Given the difficulty contemporary Australians seem to have with celebrating any ritual, in the absence of a public holiday, it was cheering to see the number of people celebrating that most ancient of festival days this week, the winter solstice, Tuesday 22 June, commonly known as the shortest day of the year. At Davis Base in the Australian Antarctic Territory they really went all out!
No doubt my ancient British ancestors celebrated this turning point of the year with lots of bonfires, food and drink but, in the absence of a public holiday, our friends threw a soup laden (ladelled?) Solstice party on Saturday night instead.
Warmed on our arrival by a cup of spiced apple juice the party then settled down to the serious business of eating. Our soups covered the gamut of the winter favourites. Pumpkin was the most popular component with two different variations on a Spicy Thai-style pumpkin soup, ‘Old’ vegetable soup (based on Stephanie Alexanders’ pumpkin and vegetable soup) and my own roasted tomato and pumpkin soup. Potato and leek, leek and cauliflower, Mexican vegetable soup, vegetable soup, French onion soup (cooks tip substitute cream sherry instead of wine in the recipe) and pea and ham soup filled out the menu, not to mention our stomachs.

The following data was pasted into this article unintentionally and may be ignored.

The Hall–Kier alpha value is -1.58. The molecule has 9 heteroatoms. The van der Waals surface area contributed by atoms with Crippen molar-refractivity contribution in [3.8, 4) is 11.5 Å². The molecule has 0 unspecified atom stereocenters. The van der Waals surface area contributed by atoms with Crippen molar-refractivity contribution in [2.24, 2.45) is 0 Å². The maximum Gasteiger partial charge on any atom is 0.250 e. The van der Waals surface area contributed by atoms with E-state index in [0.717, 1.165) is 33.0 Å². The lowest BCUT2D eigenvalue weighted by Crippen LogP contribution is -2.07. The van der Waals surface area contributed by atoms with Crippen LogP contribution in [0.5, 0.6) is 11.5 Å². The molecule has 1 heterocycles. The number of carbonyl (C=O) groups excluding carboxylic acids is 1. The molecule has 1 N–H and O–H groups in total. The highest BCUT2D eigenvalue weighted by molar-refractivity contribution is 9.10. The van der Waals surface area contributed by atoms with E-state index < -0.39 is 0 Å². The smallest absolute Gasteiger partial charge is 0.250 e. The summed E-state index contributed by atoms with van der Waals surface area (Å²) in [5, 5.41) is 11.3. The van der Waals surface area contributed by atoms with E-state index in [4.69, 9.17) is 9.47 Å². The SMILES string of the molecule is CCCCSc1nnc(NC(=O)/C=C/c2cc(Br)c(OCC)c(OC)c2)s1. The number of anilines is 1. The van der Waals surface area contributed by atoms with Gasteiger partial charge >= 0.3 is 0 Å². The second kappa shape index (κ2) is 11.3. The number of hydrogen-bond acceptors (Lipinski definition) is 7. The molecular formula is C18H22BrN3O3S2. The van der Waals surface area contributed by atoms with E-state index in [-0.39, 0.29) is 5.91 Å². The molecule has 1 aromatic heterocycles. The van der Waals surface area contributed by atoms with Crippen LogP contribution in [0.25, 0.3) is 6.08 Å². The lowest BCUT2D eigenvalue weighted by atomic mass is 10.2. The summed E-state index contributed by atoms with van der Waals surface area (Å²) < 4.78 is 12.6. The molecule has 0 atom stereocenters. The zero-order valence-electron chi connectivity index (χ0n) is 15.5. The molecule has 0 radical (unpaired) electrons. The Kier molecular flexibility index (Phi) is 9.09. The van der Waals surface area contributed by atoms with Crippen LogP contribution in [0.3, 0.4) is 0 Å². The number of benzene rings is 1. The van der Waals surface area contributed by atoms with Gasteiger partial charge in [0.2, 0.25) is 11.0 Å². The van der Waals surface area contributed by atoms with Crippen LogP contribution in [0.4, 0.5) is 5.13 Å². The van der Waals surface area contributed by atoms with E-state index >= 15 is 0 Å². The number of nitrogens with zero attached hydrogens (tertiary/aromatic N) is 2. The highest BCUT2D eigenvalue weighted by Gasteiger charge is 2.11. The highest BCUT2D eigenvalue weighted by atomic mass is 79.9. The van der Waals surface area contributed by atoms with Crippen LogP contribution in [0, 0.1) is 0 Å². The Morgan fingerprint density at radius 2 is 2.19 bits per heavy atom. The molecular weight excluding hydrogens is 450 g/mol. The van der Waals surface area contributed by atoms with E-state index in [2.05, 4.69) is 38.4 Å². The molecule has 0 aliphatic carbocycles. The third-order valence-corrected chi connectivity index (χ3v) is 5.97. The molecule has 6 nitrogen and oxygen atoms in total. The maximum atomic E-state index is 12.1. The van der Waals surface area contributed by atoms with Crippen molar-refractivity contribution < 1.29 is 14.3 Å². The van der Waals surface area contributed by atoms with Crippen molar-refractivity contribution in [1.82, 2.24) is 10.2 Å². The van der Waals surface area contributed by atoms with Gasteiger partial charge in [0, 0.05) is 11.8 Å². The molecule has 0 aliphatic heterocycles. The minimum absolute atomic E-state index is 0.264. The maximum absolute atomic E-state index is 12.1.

Of course the supporting element was bread. Friend A, who so excelled as a barrista at our recent afternoon tea, turns out to be no slouch in the bread making department either! His recipe for ‘No Knead’ bread came from the New York Times (based on a Jim Lahey recipe) was an absolute winner …
and it didn’t last very long! Thank heavens he’d made two loaves.
For those with left over space TB made steamed marmalade and steamed golden syrup and treacle puddings. Our hostess commented that when she heard the happy hum of 16 people all talking at once she knew we were having a great time and so we were.
PSThankfully there was no swimming in the ice pool for us after the meal.